miR-3619-5p inhibits prostate cancer cell growth by activating CDKN1A expression

  • Authors:
    • Senmao Li
    • Chenghe Wang
    • Xiao Yu
    • Huanlei Wu
    • Jia Hu
    • Shaogang Wang
    • Zhangqun Ye
  • View Affiliations

  • Published online on: November 16, 2016     https://doi.org/10.3892/or.2016.5250
  • Pages: 241-248
Metrics: Total Views: 0 (Spandidos Publications: | PMC Statistics: )
Total PDF Downloads: 0 (Spandidos Publications: | PMC Statistics: )


Abstract

Recent studies have shown that miRNAs have potent abilities to activate gene expression by targeting promoter elements, a phenomenon known as RNA activation (RNAa). In the present study, we identified a new endogenous miR-3619-5p which was decreased in prostate cancer tissues and cells compared to corresponding normal controls. Moreover, overexpression of miR-3619-5p readily induced CDKN1A gene expression by directly targeting the putative site in the promoter. Besides, miR-3619-5p possessed considerable capacity to inhibit prostate cancer DU145 and PC3 cell growth, and downregulate several CDKN1A downstream genes, such as cyclin D1, CDK4 and CDK6. Notably, this antitumor function of miR-3619-5p was mainly achieved by stimulating CDKN1A expression.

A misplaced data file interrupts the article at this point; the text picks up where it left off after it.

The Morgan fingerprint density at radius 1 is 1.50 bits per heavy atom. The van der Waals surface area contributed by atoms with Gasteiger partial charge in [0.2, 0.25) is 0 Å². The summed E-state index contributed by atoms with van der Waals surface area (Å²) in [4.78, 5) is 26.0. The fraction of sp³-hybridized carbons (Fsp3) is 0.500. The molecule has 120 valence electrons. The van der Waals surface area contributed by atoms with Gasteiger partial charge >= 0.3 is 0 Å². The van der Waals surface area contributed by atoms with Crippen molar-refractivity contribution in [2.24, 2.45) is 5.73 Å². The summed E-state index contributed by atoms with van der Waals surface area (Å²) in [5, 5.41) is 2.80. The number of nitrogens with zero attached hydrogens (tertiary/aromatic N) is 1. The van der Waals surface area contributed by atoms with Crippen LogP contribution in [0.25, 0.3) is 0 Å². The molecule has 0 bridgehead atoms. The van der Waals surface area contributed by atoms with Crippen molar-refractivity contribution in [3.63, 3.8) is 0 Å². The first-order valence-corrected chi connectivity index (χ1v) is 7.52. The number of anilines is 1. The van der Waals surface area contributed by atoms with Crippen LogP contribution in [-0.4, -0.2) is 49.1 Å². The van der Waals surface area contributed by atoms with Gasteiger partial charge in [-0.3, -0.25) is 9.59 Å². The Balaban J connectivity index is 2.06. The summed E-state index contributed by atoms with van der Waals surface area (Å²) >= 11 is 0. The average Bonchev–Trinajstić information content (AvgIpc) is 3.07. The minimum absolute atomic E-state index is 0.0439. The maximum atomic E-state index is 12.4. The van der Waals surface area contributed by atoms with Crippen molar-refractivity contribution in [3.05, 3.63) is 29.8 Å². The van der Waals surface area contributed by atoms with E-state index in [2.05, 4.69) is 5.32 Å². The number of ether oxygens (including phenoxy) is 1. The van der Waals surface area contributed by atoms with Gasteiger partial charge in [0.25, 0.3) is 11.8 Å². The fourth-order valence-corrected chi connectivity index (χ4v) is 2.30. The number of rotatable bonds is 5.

Introduction

Prostate cancer is the most prevalent cancer among men in the United States, with an estimated annual incidence of 180,890 new cases and 26,120 deaths as reported in 2016 (1). Likewise, the incidence and mortality rate of prostate cancer have sharply increased in China over the past few decades (2). Androgen deprivation is the mainstay of therapy for advanced prostate cancer. Unfortunately, most androgen-dependent prostate cancer patients progressed to a castration-resistant state after a median time of 18–24 months (3). Therefore, effective new therapies are needed to improve clinical care of prostate cancer patients.

It is known that exogenous small activating RNAs (saRNAs) are able to stimulate gene expression at the transcriptional level by targeting specific promoter regions, termed as RNA activation (RNAa) (4). Besides, the endogenous microRNAs (miRNAs) have also been implicated in induction of gene expression via the same mechanism (5). As a class of small non-coding RNA molecules, miRNAs play important roles in prostate cancer proliferation and apoptosis (6,7). In addition, downregulation of specific miRNAs in tumor tissues can lead to aberrant expression of their targeted genes, which are often involved in prostate cancer initiation, development and progression (8). Hereby, restoration of the specific miRNA in prostate tumors could be considered as a promising therapeutic strategy for prostate cancer.